Broome’s staircase to the moon phenomenon draws thousands of people from around the world to Roebuck Bay annually, but the science behind the spectacle is just as fascinating.
- The staircase to the moon occurs at Roebuck Bay three times each month from March to October
- The effect is caused by the reflection of the full moon on the bay’s mud flats at low tide
- The phenomenon draws thousands of locals and tourists to the region each year to witness it
The effect creates what appears to be a glowing staircase over the mudflats leading to a full moon, a combination of location and conditions unique to Western Australia’s north.
“During dry season, three times a month, there’s an alignment between the Earth, the sun and the moon which creates big tides, or spring tides,” Broome astronomer Greg Quicke said.
“That means we’ve got high tide at lunch time and low tide in the evening [so] all the mudflats are wet.
“The ripples in the mud have water in them, and they create a direct reflection of the moon as it appears over the horizon.”
This is what gives the reflection its “staircase” appearance.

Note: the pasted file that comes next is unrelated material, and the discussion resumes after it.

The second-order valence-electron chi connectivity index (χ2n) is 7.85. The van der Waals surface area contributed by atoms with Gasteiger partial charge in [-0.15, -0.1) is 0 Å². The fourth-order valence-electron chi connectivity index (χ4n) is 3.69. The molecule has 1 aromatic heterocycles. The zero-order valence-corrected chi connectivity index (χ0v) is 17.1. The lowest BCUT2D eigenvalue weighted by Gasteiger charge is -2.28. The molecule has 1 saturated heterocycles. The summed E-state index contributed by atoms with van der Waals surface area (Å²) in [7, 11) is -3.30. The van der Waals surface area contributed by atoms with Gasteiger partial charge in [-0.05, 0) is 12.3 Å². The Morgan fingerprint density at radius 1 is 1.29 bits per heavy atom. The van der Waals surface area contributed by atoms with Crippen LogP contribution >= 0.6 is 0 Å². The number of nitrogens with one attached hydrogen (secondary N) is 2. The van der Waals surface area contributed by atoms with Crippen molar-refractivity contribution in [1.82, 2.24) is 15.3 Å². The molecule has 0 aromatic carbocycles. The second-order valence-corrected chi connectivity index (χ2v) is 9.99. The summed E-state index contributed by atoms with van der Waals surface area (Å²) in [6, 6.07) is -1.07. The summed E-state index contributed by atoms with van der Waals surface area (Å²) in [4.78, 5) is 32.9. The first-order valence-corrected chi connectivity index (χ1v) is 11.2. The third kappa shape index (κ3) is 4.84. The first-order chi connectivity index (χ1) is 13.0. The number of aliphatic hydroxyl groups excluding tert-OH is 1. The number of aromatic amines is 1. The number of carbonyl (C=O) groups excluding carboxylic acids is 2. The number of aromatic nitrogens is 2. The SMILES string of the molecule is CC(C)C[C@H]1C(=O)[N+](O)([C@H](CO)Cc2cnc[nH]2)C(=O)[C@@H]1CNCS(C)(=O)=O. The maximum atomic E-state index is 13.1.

Location makes it special
Mr Quicke said the location of Roebuck Bay made the occurrence possible.
“Broome is blessed to sit on a peninsula that’s 10 kilometres long and 4km wide,” he said.
“Roebuck Bay faces the east, and that’s where the Earth turns to the part of the sky that the moon is in, at a particular time.
“Tonight, it’s 6:27pm, or something.”
“Every one of them is different; you never know what you’re going to get.”
A tourism drawcard
Long-time Broome tourism operator Robyn Maher said people came to Broome to coincide with the natural phenomenon, from March through to October.
“If you’re in Broome for the three dates, make sure you see the staircase each evening,” he said.
“There might be a bit of cloud this evening, but the next two nights the colours might be different.
“If there’s a bushfire, the moon might be bright red.”
But there is more to Broome’s sky show than its staircase to the moon.
Yawuru singer-songwriter Steve Pigram said the constellations of Orion and Scorpio signified the changing of the seasons.
“It signifies the coming of the blue nose salmon.
“They start to run and all the locals go out and catch them in the bay.”
Mr Pigram said the staircase to the moon did not hold much significance when he was a child.
“It wasn’t made a tourist attraction ’til the 70’s or maybe 80’s,” he said.
“Sometimes, when you’re in your hometown, you don’t really know what you’ve got ’til someone else says, ‘Hey, that’s pretty good mate’.”
Posted , updated